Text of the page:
In addition, EU membership gives us influence, and presence, in parts of the World where DIFID does not work.
In the crises in the last five years, for instance, in Haiti, Cote d’Ivoire and the Arab Spring countries, that has made positive development and aid outcomes possible.
Other institutions such as the World Bank and various development banks clearly have financial resources, but they also have much narrower remits with no voice on trade or on foreign and security policy. Meanwhile, the UN obviously has the political role but not the capacity to distribute on the same scale or pace.
That is why the eleven points of the European Commission’s “Agenda for Change” – including stronger emphasis on human rights and democracy, good governance, and investment in agricultural development – provides an extra opportunity for the EU to increase its focus and effectiveness.
The “Outers” who say that they would get advances in trade policy and agriculture outside the Union have to tell us how exactly we could have the same, or better, effect on international development – or, indeed, international economic agreements – without the weight and the scope that comes with our membership of the EU. Significantly, they make no effort to offer such an explanation. Instead, they proclaim “greater opportunities” without ever specifying what they would be in practice.
There are, realistically, no “pick and mix” options here. We are IN or we are OUT.
‘IN’ makes us part of the EU, the External Action Service, the Development policy, the European Community Humanitarian Aid Organisation (ECHO), which supports NGO’s and the UN and co-ordinates the work of European Civil Protection bodies in emergencies.
It also means that the UK is in the World’s largest tariff free Single Market which has the international trade negotiating capacity commensurate with that size, and vital to development.
‘OUT’ loses all of that capacity for essential collective action.
We would exchange a central role for a marginal one, influence for isolation, rights for desires.
That would contradict our basic interests when, in this time of rapid evolution –
- India, China and Indonesia continue to grow,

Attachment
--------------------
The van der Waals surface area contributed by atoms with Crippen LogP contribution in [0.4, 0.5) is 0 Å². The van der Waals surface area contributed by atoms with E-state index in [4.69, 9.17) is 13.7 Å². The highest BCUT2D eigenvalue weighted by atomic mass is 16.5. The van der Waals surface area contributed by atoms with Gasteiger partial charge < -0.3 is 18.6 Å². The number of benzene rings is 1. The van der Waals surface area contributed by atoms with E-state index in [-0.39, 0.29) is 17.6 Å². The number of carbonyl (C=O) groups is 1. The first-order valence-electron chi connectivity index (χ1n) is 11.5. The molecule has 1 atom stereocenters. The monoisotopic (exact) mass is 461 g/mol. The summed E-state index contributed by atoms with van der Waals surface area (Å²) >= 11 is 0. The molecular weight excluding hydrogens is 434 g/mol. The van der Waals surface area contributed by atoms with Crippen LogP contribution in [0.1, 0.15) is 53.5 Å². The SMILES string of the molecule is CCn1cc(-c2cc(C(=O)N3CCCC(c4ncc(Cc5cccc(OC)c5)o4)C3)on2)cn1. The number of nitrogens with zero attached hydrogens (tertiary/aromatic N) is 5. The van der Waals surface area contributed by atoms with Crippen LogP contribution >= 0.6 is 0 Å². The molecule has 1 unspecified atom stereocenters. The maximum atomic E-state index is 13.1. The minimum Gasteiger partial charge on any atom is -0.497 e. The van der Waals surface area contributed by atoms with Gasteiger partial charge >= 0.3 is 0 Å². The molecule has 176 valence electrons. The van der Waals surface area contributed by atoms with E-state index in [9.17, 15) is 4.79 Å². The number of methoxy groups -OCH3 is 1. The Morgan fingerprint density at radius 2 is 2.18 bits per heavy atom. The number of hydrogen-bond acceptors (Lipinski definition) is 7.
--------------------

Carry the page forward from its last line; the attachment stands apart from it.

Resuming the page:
- ASEAN, in South East Asia, and NAFTA ,in North America, further develop as regional trade groupings
- The MERCOSUR customs union of Latin American countries progresses.
Against that background, the size, significance, and maturity of the EU means that Simon Maxwell of the Overseas Development Institute is right to say that “The cards in Europe’s hand look better by the day and must encourage more ambitious play”.
That is a necessity in the interests of the developed, peaceful UK and EU and to reflect and respond to the realities of peoples and parts of the World that are plagued by warfare and by want.
As we see only too plainly, human beings without hope in their homeland feel compelled to seek better chances elsewhere. They always have, they always will, whatever the perils.
It is pitifully obvious that not even sea borders prevent the migration of desperate people.
Faced with that, there are no “single country solutions”. The hope – or pretence – that such realities can be evaded by withdrawal from the EU is a delusion. The challenge should be faced and dealt with by a patient, cumulative combination of accommodation of refugees, assistance to areas most affected by migration, and – crucially – sustained aid to promote economic advance and security in and near the countries of origin.
None of that is easy. It all requires strong politically resolve and cooperation.
But without such coherent, combined and focussed action on a European scale, the crisis will expand beyond control with awful results for the needy and for the stability of our continent.
That will serve no-one and harm us all.
The choice is between dealing intelligently and systematically with the continuing crisis, in company with other Europeans through the EU, or seeing it grow beyond cure or mitigation .
Global financial, food and political crises, climate change, unmet aid needs , private and public sector corruption, outdated global governance structures and the emergence of economically adolescent giants like China as major players in international aid are truths of our time. All pose challenges for development policy across the World. Countering that, advances in transport, communications, science and technology all offer unprecedented opportunities for peace, plenty, justice and accountability.
For every sensible reason of prosperity and security, the UK’s energetic participation in confronting those challenges and exploiting those opportunities must be sustained .That means continuing to use the full potential of the EU.
We must continue to play a positive catalytic role which arises from the fact of life that the interdependence and integration of the World are making island status a matter of geology, not of destiny.
It has long ceased to be a haven of protection against perils that are borderless or a unique platform for opportunities which are boundless.
British engagement in the EU greatly expands the results of our country’s commitment to international development and humanitarian aid and extends our relationships and influence. It helps us to safeguard our own economy and security, to benefit from access to cooperation and commerce, and to exercise real sovereignty – our effective power to act in defence and advance of our needs
Politically, economically, morally and realistically we simply cannot afford to abandon these strengths by leaving the European Union.
That is why we must REMAIN.
Glenys Kinnock (Baroness Kinnock of Holyhead) is a former teacher, Labour MEP for Wales, Co-President of the EU-Africa, Caribbean Pacific Joint Parliamentary Assembly, FCO Minister of State for Africa and the UN.
A shorter version of this article was published on LabourList.